Still, while parents and researchers nationwide start to document potential fallout from increased tech usage–as well as the poor performance of virtual or “blended learning”–few school systems have integrated a “digital ecosystem” like that found here in BCPS elementary schools: Students as young as six are assigned a laptop to carry class-to-class. On any given day, children can be seen: eyes locked on screens, headphones on, watching “teacher” avatars. Or using video-game based data-mining curricula like DreamBox Learning, a math software program that alone is costing the school system a staggering $3.2 million and growing.* (See below).
In some classrooms, computer-based learning is limited, offset by peer-to-peer and teacher-led activities. In others, screentime translates to multiple hours per child each school day. How, in the end, will this affect the role of teachers?
As one parent recently noted on social media: “My son attends a Lighthouse [pilot] school. I asked him what percentage of his instructional day is spent on his device. He said 75%. He is in 4th grade. People in Silicone Valley won’t buy their own kids an iPad.”
On BCPS’ current track, this county is also sprinting past $300 million-plus on an experimental program backed by no objective evidence. Again, this is taxpayers’ money. The Sun has been pressured to do more partly because others are requesting documents and taking the time to look at this: To press for MPIA records’ compliance, sending dozens of emails to BCPS’ law offices or the state’s ombudsperson. To scour those records. To ask tougher questions. To follow up claims. To fact check.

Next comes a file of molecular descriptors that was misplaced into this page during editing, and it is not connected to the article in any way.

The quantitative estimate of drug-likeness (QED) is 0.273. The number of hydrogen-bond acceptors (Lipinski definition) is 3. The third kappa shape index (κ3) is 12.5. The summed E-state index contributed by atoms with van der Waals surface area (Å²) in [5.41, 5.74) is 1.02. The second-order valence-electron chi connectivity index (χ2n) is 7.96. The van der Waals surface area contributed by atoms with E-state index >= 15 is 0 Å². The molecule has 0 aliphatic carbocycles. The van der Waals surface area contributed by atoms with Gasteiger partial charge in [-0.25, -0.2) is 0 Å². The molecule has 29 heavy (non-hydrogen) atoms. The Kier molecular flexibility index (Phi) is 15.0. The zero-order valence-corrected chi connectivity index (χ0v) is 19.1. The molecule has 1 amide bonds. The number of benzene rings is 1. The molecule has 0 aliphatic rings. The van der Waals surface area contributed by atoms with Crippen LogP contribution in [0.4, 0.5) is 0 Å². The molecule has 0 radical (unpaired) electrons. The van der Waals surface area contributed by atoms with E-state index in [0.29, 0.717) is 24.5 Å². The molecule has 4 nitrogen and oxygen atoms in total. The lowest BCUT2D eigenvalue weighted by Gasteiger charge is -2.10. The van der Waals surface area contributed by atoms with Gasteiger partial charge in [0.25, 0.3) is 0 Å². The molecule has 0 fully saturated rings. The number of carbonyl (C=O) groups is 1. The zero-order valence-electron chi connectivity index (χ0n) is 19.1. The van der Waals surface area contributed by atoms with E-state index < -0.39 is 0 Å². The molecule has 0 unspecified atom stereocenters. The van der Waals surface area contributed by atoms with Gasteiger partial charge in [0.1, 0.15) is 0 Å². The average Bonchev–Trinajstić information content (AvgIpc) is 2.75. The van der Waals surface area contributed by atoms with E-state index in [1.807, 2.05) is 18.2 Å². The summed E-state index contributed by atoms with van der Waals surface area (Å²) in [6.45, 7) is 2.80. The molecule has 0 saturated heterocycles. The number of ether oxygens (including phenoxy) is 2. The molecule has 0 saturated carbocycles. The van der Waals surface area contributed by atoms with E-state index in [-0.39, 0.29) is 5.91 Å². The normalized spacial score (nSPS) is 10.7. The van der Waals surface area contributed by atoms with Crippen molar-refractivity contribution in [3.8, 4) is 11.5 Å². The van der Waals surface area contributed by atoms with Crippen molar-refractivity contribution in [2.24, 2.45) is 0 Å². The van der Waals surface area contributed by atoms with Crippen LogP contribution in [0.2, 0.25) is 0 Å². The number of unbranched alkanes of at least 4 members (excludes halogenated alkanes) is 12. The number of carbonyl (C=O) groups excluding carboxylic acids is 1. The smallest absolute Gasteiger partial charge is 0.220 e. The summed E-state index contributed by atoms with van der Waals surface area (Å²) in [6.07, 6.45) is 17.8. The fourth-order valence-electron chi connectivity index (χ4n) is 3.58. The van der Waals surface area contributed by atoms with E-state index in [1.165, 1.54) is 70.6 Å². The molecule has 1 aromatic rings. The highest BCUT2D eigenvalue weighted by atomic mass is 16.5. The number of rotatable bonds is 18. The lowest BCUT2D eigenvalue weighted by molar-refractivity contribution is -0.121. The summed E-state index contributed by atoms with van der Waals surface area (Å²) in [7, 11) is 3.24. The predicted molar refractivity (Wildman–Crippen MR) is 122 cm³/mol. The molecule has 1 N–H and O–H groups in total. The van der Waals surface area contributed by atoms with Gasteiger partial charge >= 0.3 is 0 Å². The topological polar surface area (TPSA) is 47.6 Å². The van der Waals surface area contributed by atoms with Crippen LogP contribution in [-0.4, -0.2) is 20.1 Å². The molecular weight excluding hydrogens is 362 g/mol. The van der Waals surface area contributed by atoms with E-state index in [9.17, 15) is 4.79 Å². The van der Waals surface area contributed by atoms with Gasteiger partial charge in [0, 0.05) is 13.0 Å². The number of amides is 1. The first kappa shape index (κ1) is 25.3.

From any objective angle, there’s simply a more complex and frankly interesting story here. What are the actual results? Is video-game style learning, termed “gamification,” also impeding students’ patience and deeper focus? Since research shows gaming induces changes in the brain, what does this mean for developing minds? What are the costs, the pros, the cons from non-edtech industry sources/experts? And in the end, where is the Fourth Estate heading on these issues?
Our legacy media is being pulled this-way-and-that by a shallow Twitter-paced news cycle and, in a greater concerning trend, increasingly bought out by online and related tech interests, some of which are building an anticipated $20 billion-plus computer/software/AI market in the nation’s schools. (The Post by Amazon’s CEO Jeff Bezos, and the Sun‘s oddly named parent company, Tronc, whose chairman is technology entrepreneur Michael Ferro.) Even various education publications like Education Week (which consistently covers edtech, much of that positive) gets major funding from the Gates Foundation and related.
In the end, who is being served? These are children. The next generation. This merits a closer look by all. No matter what the challenges.
*DreamBox Learning contract with BCPS, expanded by the Board of Education by nearly $2 million this summer, for just three more years:
Or, can paste url into the search: http://www.boarddocs.com/mabe/bcps/Board.nsf/files/AMQQTE6AD435/$file/061317%20JNI-778-14%20Modification%20and%20Extension%20-%20Mathematics%20Supplemental%20Resources.pdf